Olivia Wilde had to learn to ''balance'' her work and home lives.

The 35-year-old actress has five-year-old Otis and two-year-old Daisy with her partner Jason Sudeikis, and has said that when both she and Jason were working on their new movie 'Booksmart' - which she is making her directorial debut on, and he is starring in - she had to make sure she struck a good balance between working and being at home with her brood.

Speaking to 'Entertainment Tonight', she said: ''I think for every working mother, that's the balance: Figuring out how much you can bring your kids to work and how much it will distract you. And I know there's a lot of mom guilt out there, thinking about, 'Shouldn't I be able to do it all at the same time and do it all perfectly?' And you can't. It's a balance.

''I shot four weeks of nights on Booksmart. I would come home at 7 am, get the kids up, make them breakfast, get them ready, take them to school, and then melt, just collapse. That's not something I could do for a sustained period of time, but for this moment, I was like, 'This is my dream come true. I get to direct a movie, I'm going to give it my all and make it work.'''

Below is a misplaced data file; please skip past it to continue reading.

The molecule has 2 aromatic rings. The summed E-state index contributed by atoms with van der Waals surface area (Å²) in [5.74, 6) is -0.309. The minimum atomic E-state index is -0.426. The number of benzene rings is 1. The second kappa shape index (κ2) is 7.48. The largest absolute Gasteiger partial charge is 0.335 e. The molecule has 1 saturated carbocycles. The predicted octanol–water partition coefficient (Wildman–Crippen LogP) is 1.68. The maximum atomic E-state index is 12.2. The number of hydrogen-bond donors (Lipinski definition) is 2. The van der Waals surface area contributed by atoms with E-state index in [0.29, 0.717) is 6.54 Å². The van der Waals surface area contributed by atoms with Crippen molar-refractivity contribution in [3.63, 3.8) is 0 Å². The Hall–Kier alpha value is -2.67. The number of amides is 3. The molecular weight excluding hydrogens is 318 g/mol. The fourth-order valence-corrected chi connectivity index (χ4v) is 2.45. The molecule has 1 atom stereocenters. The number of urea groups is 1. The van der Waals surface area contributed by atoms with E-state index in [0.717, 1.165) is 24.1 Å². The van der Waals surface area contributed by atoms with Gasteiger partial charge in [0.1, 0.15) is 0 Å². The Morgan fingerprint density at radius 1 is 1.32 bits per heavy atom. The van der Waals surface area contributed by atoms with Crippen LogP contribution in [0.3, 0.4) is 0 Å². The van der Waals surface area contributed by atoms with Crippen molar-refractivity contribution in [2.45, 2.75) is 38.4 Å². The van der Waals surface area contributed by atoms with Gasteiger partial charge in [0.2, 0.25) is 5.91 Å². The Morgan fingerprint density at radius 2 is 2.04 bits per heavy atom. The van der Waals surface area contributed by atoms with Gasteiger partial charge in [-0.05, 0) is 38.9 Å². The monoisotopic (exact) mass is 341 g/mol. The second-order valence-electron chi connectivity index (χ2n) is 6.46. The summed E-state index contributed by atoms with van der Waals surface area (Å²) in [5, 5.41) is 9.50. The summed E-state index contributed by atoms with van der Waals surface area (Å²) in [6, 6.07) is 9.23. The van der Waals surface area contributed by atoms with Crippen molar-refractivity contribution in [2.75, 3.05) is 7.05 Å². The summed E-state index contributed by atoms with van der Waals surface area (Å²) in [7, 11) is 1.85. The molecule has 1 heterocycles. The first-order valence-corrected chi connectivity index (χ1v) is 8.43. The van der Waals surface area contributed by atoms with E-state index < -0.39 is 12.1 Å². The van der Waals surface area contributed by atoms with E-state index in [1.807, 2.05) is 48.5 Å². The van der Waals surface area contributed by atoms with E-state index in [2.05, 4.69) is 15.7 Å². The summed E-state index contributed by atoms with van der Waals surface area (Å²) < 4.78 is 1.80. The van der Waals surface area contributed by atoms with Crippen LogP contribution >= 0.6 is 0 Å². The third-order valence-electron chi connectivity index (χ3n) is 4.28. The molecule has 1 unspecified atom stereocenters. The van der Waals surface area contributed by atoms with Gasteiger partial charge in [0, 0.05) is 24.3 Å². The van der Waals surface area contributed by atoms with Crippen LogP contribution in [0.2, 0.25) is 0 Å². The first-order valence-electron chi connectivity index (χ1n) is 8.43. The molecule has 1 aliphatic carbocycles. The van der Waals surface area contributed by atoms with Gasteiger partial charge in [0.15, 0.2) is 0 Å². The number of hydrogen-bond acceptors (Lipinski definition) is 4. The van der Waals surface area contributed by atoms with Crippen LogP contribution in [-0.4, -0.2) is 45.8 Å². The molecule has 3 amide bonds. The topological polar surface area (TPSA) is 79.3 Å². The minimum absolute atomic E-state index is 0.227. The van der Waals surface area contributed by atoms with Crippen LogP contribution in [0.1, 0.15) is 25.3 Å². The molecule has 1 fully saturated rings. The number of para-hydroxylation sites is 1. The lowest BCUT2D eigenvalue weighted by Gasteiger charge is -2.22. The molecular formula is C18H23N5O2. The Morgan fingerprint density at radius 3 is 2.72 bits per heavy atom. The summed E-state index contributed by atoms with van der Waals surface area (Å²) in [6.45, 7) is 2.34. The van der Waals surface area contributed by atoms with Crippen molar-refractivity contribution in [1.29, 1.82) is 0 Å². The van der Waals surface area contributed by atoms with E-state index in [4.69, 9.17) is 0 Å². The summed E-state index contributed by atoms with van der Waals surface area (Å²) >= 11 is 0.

Meanwhile, Olivia previously revealed she wants to raise her brood without gender stereotypes, as she doesn't want either of them to think they can't do something just because of their gender.

She said: ''My little girl immediately assumes that anything pink is for her and anything blue is for her brother. And she's only two! So that means it's out there in the world, women limiting themselves from a young age, and I'm just determined to raise her without those self-imposed limitations because the world's gonna do it no matter what.''

The 'Life Itself' star wants to show her brood ''every example'' of a ''fair society'' so they don't grow up with expectations relating to their gender.

She added: ''It's really interesting having a boy and a girl because you see the difference in the way that their consciousness blossoms amidst the onslaught of marketing and messaging that comes towards kids.

''Little kids are still being told men are the powerful, strong ones and women are the weaker, more vulnerable ones.

''When I witness that in my kids, I realise how much of a responsibility it is of parents and caretakers to show them every example you can think of a more balanced, fair society.''